Definition of frosh in English:


nounfrosh, froshes

informalNorth American
  • A college freshman.

    as modifier ‘frosh week’
    • ‘This course gives the hardcore basics for surviving through the monotony of the undergraduate frosh existence.’
    • ‘Anyway, I see all the frosh running around doing their orientation/initiation routines.’
    • ‘To the rest of the Millennium frosh: university isn't always peaches and cream, but I hope when all is said and done, these were the best times of your lives.’
    • ‘There's a song that Carleton University likes to teach their frosh about the University of Ottawa.’
    • ‘The list of what this year's frosh will not experience, compared to my frosh year (a mere four years ago) is long.’
    • ‘At the end of the week, when half of our first year students are disappointed with an uneventful frosh experience, which policy is more respecting of our future graduates?’
    • ‘Some of the frosh activities are so outrageous that students can't help but form friendships.’
    • ‘As a first year student I had no idea that my frosh leaders had been ingrained with this rule a year earlier.’
    • ‘As a parent of a frosh I am wondering where the campus police or security is when these acts of vandalism occur.’
    • ‘One of the many frosh I met this week, whose name is one of many that I don't remember, told me that he was expecting ‘mass drinking.’’
    • ‘The frosh living in residence are on a particularly level playing field, thanks to, if you will, their standard issue uniform - the dorm room.’
    • ‘Originally, my column this week talked about my drunken frosh week and how much fun I had reminiscing about first-year exploits.’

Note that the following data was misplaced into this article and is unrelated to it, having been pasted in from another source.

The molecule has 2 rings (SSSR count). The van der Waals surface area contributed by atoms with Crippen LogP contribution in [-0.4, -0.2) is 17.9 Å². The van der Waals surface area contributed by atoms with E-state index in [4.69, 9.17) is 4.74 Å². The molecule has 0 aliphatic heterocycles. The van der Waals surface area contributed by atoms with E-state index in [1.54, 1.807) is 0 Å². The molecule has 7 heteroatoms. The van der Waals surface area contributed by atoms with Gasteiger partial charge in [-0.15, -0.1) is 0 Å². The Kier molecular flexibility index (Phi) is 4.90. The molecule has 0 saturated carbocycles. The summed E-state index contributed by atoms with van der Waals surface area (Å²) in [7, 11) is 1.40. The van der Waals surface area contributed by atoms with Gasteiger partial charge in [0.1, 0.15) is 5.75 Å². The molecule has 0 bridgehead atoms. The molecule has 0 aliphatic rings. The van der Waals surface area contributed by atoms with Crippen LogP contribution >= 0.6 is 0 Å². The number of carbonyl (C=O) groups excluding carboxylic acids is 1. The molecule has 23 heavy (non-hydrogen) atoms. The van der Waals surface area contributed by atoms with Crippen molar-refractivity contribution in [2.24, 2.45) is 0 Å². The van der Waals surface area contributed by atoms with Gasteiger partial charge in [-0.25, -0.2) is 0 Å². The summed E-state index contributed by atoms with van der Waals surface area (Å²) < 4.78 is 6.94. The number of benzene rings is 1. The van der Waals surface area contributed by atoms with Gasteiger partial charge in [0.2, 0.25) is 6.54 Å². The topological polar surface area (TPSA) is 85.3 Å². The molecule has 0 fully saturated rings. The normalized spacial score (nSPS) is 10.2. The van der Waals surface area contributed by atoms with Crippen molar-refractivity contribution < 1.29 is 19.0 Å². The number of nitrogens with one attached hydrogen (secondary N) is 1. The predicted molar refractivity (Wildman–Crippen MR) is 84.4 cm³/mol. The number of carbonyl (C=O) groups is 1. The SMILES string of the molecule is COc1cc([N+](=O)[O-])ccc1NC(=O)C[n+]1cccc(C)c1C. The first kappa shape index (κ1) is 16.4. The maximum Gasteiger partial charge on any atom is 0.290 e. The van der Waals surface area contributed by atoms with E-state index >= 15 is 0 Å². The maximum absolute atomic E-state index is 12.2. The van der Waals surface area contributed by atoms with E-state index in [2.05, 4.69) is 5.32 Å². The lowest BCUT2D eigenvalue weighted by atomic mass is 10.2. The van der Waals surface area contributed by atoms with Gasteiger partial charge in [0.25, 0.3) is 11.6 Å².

• ‘As frosh week approaches, preparations are being finalized for a theological battle that is waged on campus each year.’
    • ‘I've been a frosh leader for the last two years, and I am constantly baffled by how awesome my fellow leaders are.’
    • ‘I could clearly see just how underaged most of the frosh really were.’
    • ‘After frosh week, Millie returned to her home in front of Health Services.’
    • ‘The frosh in attendance were loud and boisterous in the early part of the game, cheering their Warriors on.’
    • ‘With frosh girls, sometimes alls you need to do is sit with her in class.’
    • ‘The first time I took a nap in my frosh year I awoke and immediately got freaked out.’
    • ‘Some people are really hard on the froshes, and everybody else is * really * hard on them.’
    first-year student, undergraduate


Early 20th century alteration of freshman, perhaps influenced by German Frosch ‘frog’ (in dialect use ‘grammar-school student’).